Robotic Machinery Making Inroads

For several years, high-technology advocates in agriculture have been predicting the development of more and more robotics for the farm field. The desire to automate labor intensive processes and improve the practice of farming through the use of robotic technology could, ideally, reduce cost and error in the production of crops.

Of course, low crop and input prices did little to drive development of robotics for several years, but as ag enters what looks to be a significant period of increased cost and increased reward, robotics is getting a second look.

At the 9th International Conference on Precision Agriculture in Denver, keynote speaker Simon Blackmore got the audience caught up on the state of robotic technology research and development. Blackmore has been working for several years in the development of robotics for agriculture, and currently serves as managing director of Europe-based Unibots Ltd. (www.unibots.com).

Over the years, machinery has continued to increase in size to allow farmers to farm larger and larger areas of land. The larger machinery is employed to help reduce labor cost and improve economies of scale, says Blackmore. One downside to this trend has been a higher cost of operation in increased capital cost. Agronomically, use of large machines also increases subsoil compaction.

In terms of field management, precision practices have allowed growers to “reduce” their fields to management grids or zones to make it easier to manage inputs and vary inputs and practices based on smaller field units. But in large scale crop production using currently available technology, bringing crop care down closer to the plant level is cost prohibitive.

Could in-the-field robotic technology be a future option? Blackmore says that field robots will afford growers the “opportunity to use technology that comes all the way down to plant scale husbandry. We can develop a new generation of machinery based on plant needs,” he says, run on biofuels produced on the farm, creating closed loop systems that reduce waste and on farm pollution.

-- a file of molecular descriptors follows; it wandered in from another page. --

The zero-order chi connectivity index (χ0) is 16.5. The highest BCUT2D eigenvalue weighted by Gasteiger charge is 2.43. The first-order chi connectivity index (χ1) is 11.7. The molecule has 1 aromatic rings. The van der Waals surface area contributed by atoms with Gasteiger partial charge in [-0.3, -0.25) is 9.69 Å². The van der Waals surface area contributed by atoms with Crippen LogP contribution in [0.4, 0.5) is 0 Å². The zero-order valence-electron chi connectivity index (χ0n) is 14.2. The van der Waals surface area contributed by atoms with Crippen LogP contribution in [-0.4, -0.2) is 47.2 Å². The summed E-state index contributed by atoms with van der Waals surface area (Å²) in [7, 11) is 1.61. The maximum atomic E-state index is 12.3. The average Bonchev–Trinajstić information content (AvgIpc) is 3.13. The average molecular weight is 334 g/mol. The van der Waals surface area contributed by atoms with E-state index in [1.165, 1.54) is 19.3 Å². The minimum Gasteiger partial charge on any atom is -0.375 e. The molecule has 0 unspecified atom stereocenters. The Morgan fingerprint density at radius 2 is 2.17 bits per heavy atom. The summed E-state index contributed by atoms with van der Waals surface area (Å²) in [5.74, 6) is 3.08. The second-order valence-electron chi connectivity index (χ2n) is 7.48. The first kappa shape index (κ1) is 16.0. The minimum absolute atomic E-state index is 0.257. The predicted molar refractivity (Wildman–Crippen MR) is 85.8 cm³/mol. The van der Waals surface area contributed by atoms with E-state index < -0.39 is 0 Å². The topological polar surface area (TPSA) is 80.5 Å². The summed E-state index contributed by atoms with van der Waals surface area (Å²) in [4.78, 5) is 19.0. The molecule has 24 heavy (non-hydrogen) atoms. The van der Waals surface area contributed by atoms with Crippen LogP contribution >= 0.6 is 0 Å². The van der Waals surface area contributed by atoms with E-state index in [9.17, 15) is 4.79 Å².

Some of the key concepts surrounding robotics in ag include the following:

Many vs. One
Rather than one large machine handling all tasks, robotic technology would employ multiple, small, highly intelligent machines that work longer hours, and work autonomously. One person might work as a “shepard” to watch a number of machines, but safety and reliability would be paramount in field robotics.

Understanding Its Place
Machines would be reinvented mechanically to be able to work alone, and to tend to individual plants, says Blackmore. “Systems would need to be light weight avoid compaction, as well as small and autonomous. They would also have weather independence — they would know what time of year to put seed in the ground, and a robot would actually sit and wait until the weather is right, and then go.

Graceful Degradation
With autonomous equipment, a catastrophic failure of equipment could be disastrous. Robotic equipment must be built so that a grower can recognize and correct problems, or replace equipment before it fails, a process Blackmore calls “graceful degradation.”

Knowing What To Do
If everything is set up correctly, the machine should know what to do once a field boundary is established. Given a field and set of circumstances and a task to do, the machine should be able to make the determination of when and where to go.

Why might robotics work in the future? One reason is higher costs. Blackmore pointed out that 90% of the energy used in cultivation is to undo the damage done by big equipment in the field. Smaller, efficient robots would reduce compaction damage and increase efficiency.

Another is reduced input use. Blackmore explained one robotic technology that recognizes weeds by plant shape as it moves through a field and only sprays weeds. “Through intelligent placement of product 729 grams per hectare to 1 gram per hectare, by spraying at the right time and place,” he says.

There’s still work to be done, but as global agriculture continues to experience high costs of production and high crop prices, technology like robotics will gain growing attention. Blackmore says that robots, like most technology developments, will find a home in the most highly repetitive and unpleasant tasks first.

Of course, there’s also the existing culture of ag to deal with the concept of unmanned field vehicles. One person at the end of the talk asked, “how can you get adoption when getting on a tractor is almost a religion for farmers? Isn’t this taking away the one pleasure left in farming?”

Blackmore agreed that there’s a cultural challenge to overcome, yet another factor for robots to address. But as automatic steering proved, if the technology is right and the payback makes sense, adoption will overcome culture.

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